All The Crepuscular Dudes

Inspired by KJ Collard’s poem ‘The Eternal Muse’, this short tale will appear in my forthcoming collectioon, ‘The Museum of White Walls’.

Kolonisatie van Europeanen te Suriname. Opheffing van het pauperisme, ontwikkeling van handel en industrie, met ongeveer 90 platenI remember only shards these days. It’s all fading away. Except for a few things, most of my short time with Aoide has gone already, but the feel of her breath on my neck, the curl of her fingers interlaced with mine, the swirl of my mind when the side of her mouth curved in a half-smile – those things will stay with me forever.

We met at a party held in a large Georgian house. I had gate-crashed earlier that evening, looking for some mindless distraction to wrench my mind away from the latest job, and the desperate pleading in the target’s eyes just before I put a bullet between them. The Service pays its operatives well, but not well enough to completely erase the pang of shame that eats at our souls. I needed bright lights and noise to wipe away the patina of guilt, and the ever-growing thought that one day my Glock might just fire a bullet between my own eyes. This shindig promised lights, noise and more. It turned out that the celebration was for the eldest daughter of the house, who was about to get married to – God forgive her – a futures trader.

The family was hideously rich. A thirty-piece band played swing tunes, the champagne was Dom Perignon White Gold, and the food was magnificent. I had just made my selection from the menu for the first three courses, which oddly still sticks in my mind – miniature pastries filled with spiced cheese, a meat tile (pieces of veal, simmered, sautéed, served in a spiced sauce of pounded crayfish tails and almonds), to be followed by fig and ginger frumenty.

As it turned out I never even saw the dining room, for at that moment I saw her. Aoide; a pretty thing in a white dress, bobbed dark hair held in a circlet of silver, a graceful nose, and a full mouth with a delicious overbite. I’ll swear as she floated down the wide staircase at the other side of the room that she gazed at me directly with eyes large and ocean-pearled. I found it impossible to look away.

She half-smiled at me as she crossed to the stage, climbed up, and joined the band as they played “Serenade in Blue”, singing with a voice like liquid gold. As the final notes faded, no-one applauded, no-one took any notice of her song. She crossed to my side and took the glass of champagne out of my trembling fingers. I felt a tug in my chest as I gazed slack-jawed at the curve of her neck, the freckles spattering her bare shoulders.

She took my hand in cool fingers and led me outside into the warm twilight. Bats flitted and swooped, and an occasional travelling silence marked the flight of an owl overhead. Aoide spoke of the kinship she felt with the twilight creatures; the owls, bats, nightingales and moths – all the crepuscular dudes, as she called them, often heard, rarely seen. She felt the music in their sounds; the hoots, clicks and warbles all melding together into a magnificent vespertine symphony.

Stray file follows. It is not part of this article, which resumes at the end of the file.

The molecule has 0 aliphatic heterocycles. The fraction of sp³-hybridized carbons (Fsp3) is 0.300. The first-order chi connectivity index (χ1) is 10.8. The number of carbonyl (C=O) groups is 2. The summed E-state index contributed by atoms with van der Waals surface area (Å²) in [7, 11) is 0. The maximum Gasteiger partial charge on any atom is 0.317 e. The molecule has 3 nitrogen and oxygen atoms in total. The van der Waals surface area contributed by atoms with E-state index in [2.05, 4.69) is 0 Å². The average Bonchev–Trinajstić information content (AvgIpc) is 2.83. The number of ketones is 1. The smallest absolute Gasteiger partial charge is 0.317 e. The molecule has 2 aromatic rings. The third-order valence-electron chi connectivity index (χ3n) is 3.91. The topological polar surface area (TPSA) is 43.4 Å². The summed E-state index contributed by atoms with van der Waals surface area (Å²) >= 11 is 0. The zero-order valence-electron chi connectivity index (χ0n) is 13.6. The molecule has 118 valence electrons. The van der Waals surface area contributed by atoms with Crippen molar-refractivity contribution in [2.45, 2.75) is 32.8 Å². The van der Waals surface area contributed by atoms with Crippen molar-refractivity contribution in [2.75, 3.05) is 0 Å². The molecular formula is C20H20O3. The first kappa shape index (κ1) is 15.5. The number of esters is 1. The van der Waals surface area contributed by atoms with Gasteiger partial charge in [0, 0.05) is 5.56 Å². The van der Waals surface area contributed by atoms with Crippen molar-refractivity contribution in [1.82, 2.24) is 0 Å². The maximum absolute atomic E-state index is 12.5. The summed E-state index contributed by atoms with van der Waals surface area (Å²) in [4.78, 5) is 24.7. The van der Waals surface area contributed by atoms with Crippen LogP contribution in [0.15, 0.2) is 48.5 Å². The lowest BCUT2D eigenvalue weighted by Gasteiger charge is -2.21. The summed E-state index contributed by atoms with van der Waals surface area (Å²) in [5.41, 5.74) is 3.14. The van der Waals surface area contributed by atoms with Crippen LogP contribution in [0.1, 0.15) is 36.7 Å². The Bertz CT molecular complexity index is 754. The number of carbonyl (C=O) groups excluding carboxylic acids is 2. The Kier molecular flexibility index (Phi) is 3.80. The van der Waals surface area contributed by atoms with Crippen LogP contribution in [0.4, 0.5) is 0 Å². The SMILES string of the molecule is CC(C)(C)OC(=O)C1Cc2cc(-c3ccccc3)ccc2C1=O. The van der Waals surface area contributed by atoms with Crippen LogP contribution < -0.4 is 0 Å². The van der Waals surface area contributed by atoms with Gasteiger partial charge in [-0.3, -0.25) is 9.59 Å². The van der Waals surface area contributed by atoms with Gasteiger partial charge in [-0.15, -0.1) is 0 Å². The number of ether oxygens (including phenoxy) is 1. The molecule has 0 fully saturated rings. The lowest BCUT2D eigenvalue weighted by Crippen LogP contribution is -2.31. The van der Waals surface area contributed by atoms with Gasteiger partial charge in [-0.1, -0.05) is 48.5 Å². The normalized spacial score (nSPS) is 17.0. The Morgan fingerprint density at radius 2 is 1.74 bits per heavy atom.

She led me to a walled garden, where the air caressed us with the scent of evening primrose, sweet rocket, phlox, honeysuckle, moonflower vine, angel’s trumpet and night-scented stock. Her hand on my shoulder nudged me to a chaise longue in a summer house, and there in the dark we talked like old friends. We laughed and lamented, spoke of our fantasies and our deep dark shames.

She confessed her envy of her two sisters; Mneme and Melete. For my part, I opened up more to Aoide than I could ever have imagined doing with anyone. I did not go into details about the Service, but she could see the fury raging inside me, the eternal struggle against a yawning maw of empty despair. Her eyes offered understanding and hope, but no pity, and I loved her for that.

She laid her head on my shoulder, her warm breath on my neck setting my mind awhirl, then she was kissing me, undressing me, seducing me there among the scented night flowers, our soundtrack the music of all the crepuscular dudes. I asked if she’d stay with me. She said that she would be with me always.

Afterwards, half dozing in her warm embrace, I wondered whether I should tell her what I did for a living, how many innocent lives I had ended, how many families destroyed. I questioned whether I would, after all, welcome the chill kiss of the Glock against my forehead. I decided that, unworthy though I was of the breath of life that Aoide had offered me, to turn my back on such sweet serendipity would be a disgrace greater than admitting to my iniquitous occupation as a destroyer of lives.